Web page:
Most parents want to make sure their children are provided for in the event something happens to them while the children are still minors. Grandparents, aunts, uncles, and good friends sometimes want to leave gifts to beloved young children too. Unfortunately, these good intentions may have unintended results. A careful estate plan is essential to protect your children. Here’s how to avoid some very common estate planning mistakes when considering your children’s future.
Many parents think if they name a guardian for their minor children in their wills, their appointed guardian will automatically be able to use the inheritance to take care of the children. But that's not what happens. Probate courts must adhere to certain rules regarding a will:
Parents often, and wisely, prefer that their children inherit a bit later in life. But with a simple will you have no choice - once your child reaches the age of majority, the court must distribute the entire inheritance in one lump sum.
A court guardianship for a minor child is very similar to one for an incompetent adult. Things move
slowly and can become very expensive. Each and every cost incurred on your child’s behalf must be documented, audited, and approved by the court – including the attorney who will need to represent your child. All of these expenses will be paid from their inheritance. Additionally, because the court must try to treat everyone equally under the law, it is difficult to make exceptions for each child's unique needs.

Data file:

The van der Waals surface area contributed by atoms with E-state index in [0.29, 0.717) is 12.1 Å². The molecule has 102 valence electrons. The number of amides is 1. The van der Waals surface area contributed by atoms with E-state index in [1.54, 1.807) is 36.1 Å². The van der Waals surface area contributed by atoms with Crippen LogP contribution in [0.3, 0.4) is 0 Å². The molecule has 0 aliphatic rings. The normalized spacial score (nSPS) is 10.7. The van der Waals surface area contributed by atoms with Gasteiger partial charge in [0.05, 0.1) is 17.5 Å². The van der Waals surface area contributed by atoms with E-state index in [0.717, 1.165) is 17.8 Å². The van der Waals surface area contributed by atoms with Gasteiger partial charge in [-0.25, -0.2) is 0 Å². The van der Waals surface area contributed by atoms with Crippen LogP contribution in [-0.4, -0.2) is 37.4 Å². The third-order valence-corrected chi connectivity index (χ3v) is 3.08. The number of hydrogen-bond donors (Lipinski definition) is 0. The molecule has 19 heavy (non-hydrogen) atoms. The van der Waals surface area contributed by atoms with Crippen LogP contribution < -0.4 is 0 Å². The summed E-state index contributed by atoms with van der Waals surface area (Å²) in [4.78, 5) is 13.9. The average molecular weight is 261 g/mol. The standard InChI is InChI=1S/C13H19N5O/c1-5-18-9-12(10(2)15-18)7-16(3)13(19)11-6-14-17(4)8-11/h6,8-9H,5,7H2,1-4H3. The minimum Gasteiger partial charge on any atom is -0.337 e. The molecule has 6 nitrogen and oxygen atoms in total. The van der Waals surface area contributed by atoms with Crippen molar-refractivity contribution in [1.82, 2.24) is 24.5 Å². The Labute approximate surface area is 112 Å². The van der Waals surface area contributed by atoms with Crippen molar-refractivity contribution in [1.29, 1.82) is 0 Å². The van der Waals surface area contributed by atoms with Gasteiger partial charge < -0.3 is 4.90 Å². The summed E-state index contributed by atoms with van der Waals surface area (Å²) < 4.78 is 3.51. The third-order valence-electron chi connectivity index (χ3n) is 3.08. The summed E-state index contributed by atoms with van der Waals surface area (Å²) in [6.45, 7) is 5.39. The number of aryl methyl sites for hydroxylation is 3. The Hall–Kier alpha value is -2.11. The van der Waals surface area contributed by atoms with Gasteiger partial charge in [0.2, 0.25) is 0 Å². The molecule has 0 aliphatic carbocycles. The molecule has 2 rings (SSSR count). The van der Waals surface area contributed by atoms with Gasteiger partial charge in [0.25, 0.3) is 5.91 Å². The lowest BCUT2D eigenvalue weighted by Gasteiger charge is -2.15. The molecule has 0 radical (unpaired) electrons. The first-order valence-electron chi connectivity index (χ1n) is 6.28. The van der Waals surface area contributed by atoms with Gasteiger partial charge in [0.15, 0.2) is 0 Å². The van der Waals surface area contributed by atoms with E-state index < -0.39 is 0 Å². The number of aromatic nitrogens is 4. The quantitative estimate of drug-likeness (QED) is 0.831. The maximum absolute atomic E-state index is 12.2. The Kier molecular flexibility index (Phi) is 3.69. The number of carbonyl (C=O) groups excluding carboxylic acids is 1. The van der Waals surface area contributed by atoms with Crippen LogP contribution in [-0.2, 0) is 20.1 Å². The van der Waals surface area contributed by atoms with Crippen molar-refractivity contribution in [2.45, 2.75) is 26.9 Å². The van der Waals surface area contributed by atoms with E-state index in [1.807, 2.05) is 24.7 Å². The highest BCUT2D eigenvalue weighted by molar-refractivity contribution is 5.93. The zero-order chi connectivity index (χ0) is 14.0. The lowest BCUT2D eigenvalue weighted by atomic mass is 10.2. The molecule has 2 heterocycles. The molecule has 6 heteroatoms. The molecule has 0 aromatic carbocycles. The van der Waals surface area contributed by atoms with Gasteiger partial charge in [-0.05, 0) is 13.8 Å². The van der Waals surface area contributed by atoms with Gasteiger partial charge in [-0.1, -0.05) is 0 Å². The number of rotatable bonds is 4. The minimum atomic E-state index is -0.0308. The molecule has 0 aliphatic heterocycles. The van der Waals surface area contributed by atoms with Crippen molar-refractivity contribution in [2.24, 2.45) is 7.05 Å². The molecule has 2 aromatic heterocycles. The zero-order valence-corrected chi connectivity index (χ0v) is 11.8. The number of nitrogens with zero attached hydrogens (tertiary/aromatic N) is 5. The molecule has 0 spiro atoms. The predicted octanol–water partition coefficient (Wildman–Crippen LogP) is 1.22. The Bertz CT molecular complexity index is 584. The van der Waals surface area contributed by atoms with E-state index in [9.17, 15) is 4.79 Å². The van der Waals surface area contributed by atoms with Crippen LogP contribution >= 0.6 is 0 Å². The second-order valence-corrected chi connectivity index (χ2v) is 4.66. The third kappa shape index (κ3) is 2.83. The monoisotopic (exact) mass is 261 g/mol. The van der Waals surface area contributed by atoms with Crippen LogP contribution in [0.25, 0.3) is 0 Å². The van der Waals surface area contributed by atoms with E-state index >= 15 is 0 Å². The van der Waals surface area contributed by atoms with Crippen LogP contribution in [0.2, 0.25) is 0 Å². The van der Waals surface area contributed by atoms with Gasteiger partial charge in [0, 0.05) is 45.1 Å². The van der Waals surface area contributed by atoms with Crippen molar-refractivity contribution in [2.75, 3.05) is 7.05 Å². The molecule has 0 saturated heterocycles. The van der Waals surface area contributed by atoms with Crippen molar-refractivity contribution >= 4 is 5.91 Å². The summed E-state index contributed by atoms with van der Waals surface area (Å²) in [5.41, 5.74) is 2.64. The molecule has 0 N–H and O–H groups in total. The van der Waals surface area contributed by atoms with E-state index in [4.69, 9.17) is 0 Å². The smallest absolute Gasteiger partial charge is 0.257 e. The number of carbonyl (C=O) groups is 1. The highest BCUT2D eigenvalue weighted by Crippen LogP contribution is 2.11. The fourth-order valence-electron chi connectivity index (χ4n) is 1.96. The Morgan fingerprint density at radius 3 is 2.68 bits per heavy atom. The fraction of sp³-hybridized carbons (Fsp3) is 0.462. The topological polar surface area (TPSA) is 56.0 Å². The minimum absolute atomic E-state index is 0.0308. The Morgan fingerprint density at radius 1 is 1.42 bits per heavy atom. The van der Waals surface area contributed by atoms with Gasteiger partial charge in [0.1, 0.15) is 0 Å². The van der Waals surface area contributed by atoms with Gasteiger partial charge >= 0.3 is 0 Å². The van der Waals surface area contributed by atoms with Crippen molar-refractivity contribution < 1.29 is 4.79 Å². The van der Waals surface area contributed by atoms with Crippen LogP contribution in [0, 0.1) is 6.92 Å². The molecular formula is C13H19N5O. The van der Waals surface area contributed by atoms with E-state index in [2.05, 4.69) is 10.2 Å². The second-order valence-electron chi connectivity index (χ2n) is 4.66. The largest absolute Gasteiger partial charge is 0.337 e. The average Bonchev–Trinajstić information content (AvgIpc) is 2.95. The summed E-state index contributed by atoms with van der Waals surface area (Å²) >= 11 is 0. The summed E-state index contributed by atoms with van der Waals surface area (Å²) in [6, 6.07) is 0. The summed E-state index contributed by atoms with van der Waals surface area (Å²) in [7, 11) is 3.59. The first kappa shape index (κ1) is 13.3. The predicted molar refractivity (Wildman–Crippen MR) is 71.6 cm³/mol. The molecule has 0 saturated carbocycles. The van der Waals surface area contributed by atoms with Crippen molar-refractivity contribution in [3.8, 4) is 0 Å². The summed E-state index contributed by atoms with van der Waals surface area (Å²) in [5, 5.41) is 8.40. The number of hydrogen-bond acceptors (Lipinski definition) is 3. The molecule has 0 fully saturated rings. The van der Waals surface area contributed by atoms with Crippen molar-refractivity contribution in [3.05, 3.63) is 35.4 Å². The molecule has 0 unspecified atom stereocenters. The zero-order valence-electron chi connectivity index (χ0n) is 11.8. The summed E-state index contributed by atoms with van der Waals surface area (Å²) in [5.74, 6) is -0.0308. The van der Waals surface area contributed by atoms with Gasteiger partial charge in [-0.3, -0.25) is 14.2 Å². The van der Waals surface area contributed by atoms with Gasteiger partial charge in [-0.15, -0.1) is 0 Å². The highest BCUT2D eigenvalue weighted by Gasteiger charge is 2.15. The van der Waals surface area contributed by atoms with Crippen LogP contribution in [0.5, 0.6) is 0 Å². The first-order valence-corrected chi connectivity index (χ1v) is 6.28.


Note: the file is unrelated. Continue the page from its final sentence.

A Trust offers many practical advantages over a simple will:
Many parents and grandparents opt for the flexibility and control of a Revocable Living Trust:
For many folks, the absolute best solution is to keep the assets in trust for their lifetime or until assets get spent down. Assets that are trust protected are there for your child but can’t be taken from them. It’s hard to think about your children growing up without your guidance, but a revocable living trust can give your children needed financial protections should anything happen to you.
If you would like to learn more about creating an estate plan specific to you and your family call us for a free initial consultation at
email me at firstname.lastname@example.org
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